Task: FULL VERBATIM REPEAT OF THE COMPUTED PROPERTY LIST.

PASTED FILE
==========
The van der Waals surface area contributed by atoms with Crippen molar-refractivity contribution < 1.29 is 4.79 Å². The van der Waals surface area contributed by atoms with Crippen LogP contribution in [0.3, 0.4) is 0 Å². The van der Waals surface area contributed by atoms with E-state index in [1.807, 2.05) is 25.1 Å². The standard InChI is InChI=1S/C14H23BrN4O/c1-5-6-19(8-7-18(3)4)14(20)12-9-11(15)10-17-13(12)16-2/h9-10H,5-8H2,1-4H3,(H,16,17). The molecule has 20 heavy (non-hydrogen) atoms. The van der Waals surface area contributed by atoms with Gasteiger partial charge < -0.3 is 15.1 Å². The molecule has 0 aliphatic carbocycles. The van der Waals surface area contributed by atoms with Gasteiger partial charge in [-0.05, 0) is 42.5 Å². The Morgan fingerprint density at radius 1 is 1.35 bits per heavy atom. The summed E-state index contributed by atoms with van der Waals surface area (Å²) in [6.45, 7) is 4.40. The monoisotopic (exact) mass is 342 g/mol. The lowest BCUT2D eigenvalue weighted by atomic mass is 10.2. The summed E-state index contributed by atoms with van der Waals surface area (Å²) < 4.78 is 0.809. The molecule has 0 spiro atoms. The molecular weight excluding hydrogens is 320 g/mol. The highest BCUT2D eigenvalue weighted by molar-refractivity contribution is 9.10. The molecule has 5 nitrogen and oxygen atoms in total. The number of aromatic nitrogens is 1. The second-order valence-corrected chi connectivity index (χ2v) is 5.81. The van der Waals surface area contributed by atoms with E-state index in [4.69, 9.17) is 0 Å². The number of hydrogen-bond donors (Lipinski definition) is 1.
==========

The van der Waals surface area contributed by atoms with Crippen molar-refractivity contribution < 1.29 is 4.79 Å². The van der Waals surface area contributed by atoms with Crippen LogP contribution in [0.3, 0.4) is 0 Å². The van der Waals surface area contributed by atoms with E-state index in [1.807, 2.05) is 25.1 Å². The standard InChI is InChI=1S/C14H23BrN4O/c1-5-6-19(8-7-18(3)4)14(20)12-9-11(15)10-17-13(12)16-2/h9-10H,5-8H2,1-4H3,(H,16,17). The molecule has 20 heavy (non-hydrogen) atoms. The van der Waals surface area contributed by atoms with Gasteiger partial charge < -0.3 is 15.1 Å². The molecule has 0 aliphatic carbocycles. The van der Waals surface area contributed by atoms with Gasteiger partial charge in [-0.05, 0) is 42.5 Å². The Morgan fingerprint density at radius 1 is 1.35 bits per heavy atom. The summed E-state index contributed by atoms with van der Waals surface area (Å²) in [6.45, 7) is 4.40. The monoisotopic (exact) mass is 342 g/mol. The lowest BCUT2D eigenvalue weighted by atomic mass is 10.2. The summed E-state index contributed by atoms with van der Waals surface area (Å²) < 4.78 is 0.809. The molecule has 0 spiro atoms. The molecular weight excluding hydrogens is 320 g/mol. The highest BCUT2D eigenvalue weighted by molar-refractivity contribution is 9.10. The molecule has 5 nitrogen and oxygen atoms in total. The number of aromatic nitrogens is 1. The second-order valence-corrected chi connectivity index (χ2v) is 5.81. The van der Waals surface area contributed by atoms with E-state index in [4.69, 9.17) is 0 Å². The number of hydrogen-bond donors (Lipinski definition) is 1.